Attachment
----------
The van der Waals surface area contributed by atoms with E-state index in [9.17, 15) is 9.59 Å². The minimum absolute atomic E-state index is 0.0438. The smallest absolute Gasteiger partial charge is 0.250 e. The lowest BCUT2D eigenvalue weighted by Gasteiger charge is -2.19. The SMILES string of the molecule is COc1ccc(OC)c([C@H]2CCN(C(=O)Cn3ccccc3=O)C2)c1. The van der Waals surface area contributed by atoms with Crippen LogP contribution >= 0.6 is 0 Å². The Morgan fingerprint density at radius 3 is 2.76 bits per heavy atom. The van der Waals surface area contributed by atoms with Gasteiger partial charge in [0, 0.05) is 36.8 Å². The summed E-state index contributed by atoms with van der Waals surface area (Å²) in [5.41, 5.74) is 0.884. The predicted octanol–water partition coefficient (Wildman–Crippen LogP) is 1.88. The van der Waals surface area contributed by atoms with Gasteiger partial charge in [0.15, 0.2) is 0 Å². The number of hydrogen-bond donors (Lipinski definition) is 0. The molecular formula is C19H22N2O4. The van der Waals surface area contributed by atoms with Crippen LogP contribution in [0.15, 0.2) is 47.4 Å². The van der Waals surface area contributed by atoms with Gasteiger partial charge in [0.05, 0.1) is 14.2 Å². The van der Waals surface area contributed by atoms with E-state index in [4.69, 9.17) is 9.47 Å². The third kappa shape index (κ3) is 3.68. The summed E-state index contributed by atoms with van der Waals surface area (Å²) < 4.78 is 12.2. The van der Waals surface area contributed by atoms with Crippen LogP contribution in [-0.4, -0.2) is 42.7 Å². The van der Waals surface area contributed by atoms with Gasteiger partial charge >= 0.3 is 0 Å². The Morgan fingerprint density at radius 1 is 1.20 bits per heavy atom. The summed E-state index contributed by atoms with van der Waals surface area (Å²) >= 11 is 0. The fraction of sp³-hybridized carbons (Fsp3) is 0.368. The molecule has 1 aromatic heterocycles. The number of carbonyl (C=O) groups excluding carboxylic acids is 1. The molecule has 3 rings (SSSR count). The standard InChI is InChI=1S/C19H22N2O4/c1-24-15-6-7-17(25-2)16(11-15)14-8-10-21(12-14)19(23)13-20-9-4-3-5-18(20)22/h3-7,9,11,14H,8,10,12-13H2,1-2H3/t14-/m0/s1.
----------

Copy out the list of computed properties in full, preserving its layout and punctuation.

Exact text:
The van der Waals surface area contributed by atoms with E-state index in [9.17, 15) is 9.59 Å². The minimum absolute atomic E-state index is 0.0438. The smallest absolute Gasteiger partial charge is 0.250 e. The lowest BCUT2D eigenvalue weighted by Gasteiger charge is -2.19. The SMILES string of the molecule is COc1ccc(OC)c([C@H]2CCN(C(=O)Cn3ccccc3=O)C2)c1. The van der Waals surface area contributed by atoms with Crippen LogP contribution >= 0.6 is 0 Å². The Morgan fingerprint density at radius 3 is 2.76 bits per heavy atom. The van der Waals surface area contributed by atoms with Gasteiger partial charge in [0, 0.05) is 36.8 Å². The summed E-state index contributed by atoms with van der Waals surface area (Å²) in [5.41, 5.74) is 0.884. The predicted octanol–water partition coefficient (Wildman–Crippen LogP) is 1.88. The van der Waals surface area contributed by atoms with Gasteiger partial charge in [0.15, 0.2) is 0 Å². The number of hydrogen-bond donors (Lipinski definition) is 0. The molecular formula is C19H22N2O4. The van der Waals surface area contributed by atoms with Crippen LogP contribution in [0.15, 0.2) is 47.4 Å². The van der Waals surface area contributed by atoms with Gasteiger partial charge in [0.05, 0.1) is 14.2 Å². The van der Waals surface area contributed by atoms with E-state index in [4.69, 9.17) is 9.47 Å². The third kappa shape index (κ3) is 3.68. The summed E-state index contributed by atoms with van der Waals surface area (Å²) < 4.78 is 12.2. The van der Waals surface area contributed by atoms with Crippen LogP contribution in [-0.4, -0.2) is 42.7 Å². The van der Waals surface area contributed by atoms with Gasteiger partial charge >= 0.3 is 0 Å². The Morgan fingerprint density at radius 1 is 1.20 bits per heavy atom. The summed E-state index contributed by atoms with van der Waals surface area (Å²) >= 11 is 0. The fraction of sp³-hybridized carbons (Fsp3) is 0.368. The molecule has 1 aromatic heterocycles. The number of carbonyl (C=O) groups excluding carboxylic acids is 1. The molecule has 3 rings (SSSR count). The standard InChI is InChI=1S/C19H22N2O4/c1-24-15-6-7-17(25-2)16(11-15)14-8-10-21(12-14)19(23)13-20-9-4-3-5-18(20)22/h3-7,9,11,14H,8,10,12-13H2,1-2H3/t14-/m0/s1.